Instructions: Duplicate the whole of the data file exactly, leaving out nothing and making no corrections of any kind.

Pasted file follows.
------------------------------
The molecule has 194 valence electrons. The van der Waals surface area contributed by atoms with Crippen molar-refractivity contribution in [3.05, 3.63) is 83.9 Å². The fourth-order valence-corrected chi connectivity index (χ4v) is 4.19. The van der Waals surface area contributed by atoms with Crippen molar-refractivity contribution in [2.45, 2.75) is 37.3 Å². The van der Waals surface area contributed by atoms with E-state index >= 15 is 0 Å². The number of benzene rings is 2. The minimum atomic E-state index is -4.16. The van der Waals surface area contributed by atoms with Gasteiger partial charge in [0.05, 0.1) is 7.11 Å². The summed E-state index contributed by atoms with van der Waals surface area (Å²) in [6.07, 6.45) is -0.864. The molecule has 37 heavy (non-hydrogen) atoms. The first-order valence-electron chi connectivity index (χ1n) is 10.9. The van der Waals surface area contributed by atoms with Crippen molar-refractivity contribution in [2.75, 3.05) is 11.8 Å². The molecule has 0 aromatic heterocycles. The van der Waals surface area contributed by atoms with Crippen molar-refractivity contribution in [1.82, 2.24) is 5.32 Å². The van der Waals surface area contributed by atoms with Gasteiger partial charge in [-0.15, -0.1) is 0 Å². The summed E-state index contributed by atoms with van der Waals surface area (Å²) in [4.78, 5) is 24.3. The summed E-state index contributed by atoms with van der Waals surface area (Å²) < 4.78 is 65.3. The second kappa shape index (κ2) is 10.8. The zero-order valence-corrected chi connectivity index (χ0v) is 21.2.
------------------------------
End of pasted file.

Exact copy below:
The molecule has 194 valence electrons. The van der Waals surface area contributed by atoms with Crippen molar-refractivity contribution in [3.05, 3.63) is 83.9 Å². The fourth-order valence-corrected chi connectivity index (χ4v) is 4.19. The van der Waals surface area contributed by atoms with Crippen molar-refractivity contribution in [2.45, 2.75) is 37.3 Å². The van der Waals surface area contributed by atoms with E-state index >= 15 is 0 Å². The number of benzene rings is 2. The minimum atomic E-state index is -4.16. The van der Waals surface area contributed by atoms with Gasteiger partial charge in [0.05, 0.1) is 7.11 Å². The summed E-state index contributed by atoms with van der Waals surface area (Å²) in [6.07, 6.45) is -0.864. The molecule has 37 heavy (non-hydrogen) atoms. The first-order valence-electron chi connectivity index (χ1n) is 10.9. The van der Waals surface area contributed by atoms with Crippen molar-refractivity contribution in [2.75, 3.05) is 11.8 Å². The molecule has 0 aromatic heterocycles. The van der Waals surface area contributed by atoms with Crippen molar-refractivity contribution in [1.82, 2.24) is 5.32 Å². The van der Waals surface area contributed by atoms with Gasteiger partial charge in [-0.15, -0.1) is 0 Å². The summed E-state index contributed by atoms with van der Waals surface area (Å²) in [4.78, 5) is 24.3. The summed E-state index contributed by atoms with van der Waals surface area (Å²) < 4.78 is 65.3. The second kappa shape index (κ2) is 10.8. The zero-order valence-corrected chi connectivity index (χ0v) is 21.2.